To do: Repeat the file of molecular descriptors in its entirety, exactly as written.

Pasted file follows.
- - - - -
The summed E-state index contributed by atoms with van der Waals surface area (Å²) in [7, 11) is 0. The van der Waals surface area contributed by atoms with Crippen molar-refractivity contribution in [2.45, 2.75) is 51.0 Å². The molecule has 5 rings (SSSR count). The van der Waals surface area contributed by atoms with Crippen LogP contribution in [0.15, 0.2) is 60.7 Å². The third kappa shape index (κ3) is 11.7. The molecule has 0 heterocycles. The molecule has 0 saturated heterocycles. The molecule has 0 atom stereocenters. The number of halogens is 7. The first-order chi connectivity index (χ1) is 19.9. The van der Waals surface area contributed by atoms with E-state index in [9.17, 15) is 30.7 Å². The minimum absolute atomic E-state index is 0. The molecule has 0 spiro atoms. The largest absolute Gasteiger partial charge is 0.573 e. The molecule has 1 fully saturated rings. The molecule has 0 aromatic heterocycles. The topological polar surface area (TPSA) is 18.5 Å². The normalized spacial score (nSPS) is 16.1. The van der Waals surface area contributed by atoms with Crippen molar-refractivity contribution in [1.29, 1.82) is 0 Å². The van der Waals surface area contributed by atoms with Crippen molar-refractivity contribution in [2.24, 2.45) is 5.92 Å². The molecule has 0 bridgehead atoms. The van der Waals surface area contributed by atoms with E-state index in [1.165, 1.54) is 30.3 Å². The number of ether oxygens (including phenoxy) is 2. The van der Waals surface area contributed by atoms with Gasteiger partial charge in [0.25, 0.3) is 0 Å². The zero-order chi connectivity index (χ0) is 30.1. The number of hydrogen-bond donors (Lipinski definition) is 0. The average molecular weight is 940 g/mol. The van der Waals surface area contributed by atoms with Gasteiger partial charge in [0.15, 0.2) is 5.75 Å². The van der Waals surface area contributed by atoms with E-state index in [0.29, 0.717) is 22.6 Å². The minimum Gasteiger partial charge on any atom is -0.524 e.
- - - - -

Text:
The summed E-state index contributed by atoms with van der Waals surface area (Å²) in [7, 11) is 0. The van der Waals surface area contributed by atoms with Crippen molar-refractivity contribution in [2.45, 2.75) is 51.0 Å². The molecule has 5 rings (SSSR count). The van der Waals surface area contributed by atoms with Crippen LogP contribution in [0.15, 0.2) is 60.7 Å². The third kappa shape index (κ3) is 11.7. The molecule has 0 heterocycles. The molecule has 0 saturated heterocycles. The molecule has 0 atom stereocenters. The number of halogens is 7. The first-order chi connectivity index (χ1) is 19.9. The van der Waals surface area contributed by atoms with E-state index in [9.17, 15) is 30.7 Å². The minimum absolute atomic E-state index is 0. The molecule has 0 spiro atoms. The largest absolute Gasteiger partial charge is 0.573 e. The molecule has 1 fully saturated rings. The molecule has 0 aromatic heterocycles. The topological polar surface area (TPSA) is 18.5 Å². The normalized spacial score (nSPS) is 16.1. The van der Waals surface area contributed by atoms with Crippen molar-refractivity contribution in [1.29, 1.82) is 0 Å². The van der Waals surface area contributed by atoms with Crippen molar-refractivity contribution in [2.24, 2.45) is 5.92 Å². The molecule has 0 bridgehead atoms. The van der Waals surface area contributed by atoms with E-state index in [1.165, 1.54) is 30.3 Å². The number of ether oxygens (including phenoxy) is 2. The van der Waals surface area contributed by atoms with Gasteiger partial charge in [0.25, 0.3) is 0 Å². The zero-order chi connectivity index (χ0) is 30.1. The number of hydrogen-bond donors (Lipinski definition) is 0. The average molecular weight is 940 g/mol. The van der Waals surface area contributed by atoms with Gasteiger partial charge in [0.15, 0.2) is 5.75 Å². The van der Waals surface area contributed by atoms with E-state index in [0.29, 0.717) is 22.6 Å². The minimum Gasteiger partial charge on any atom is -0.524 e.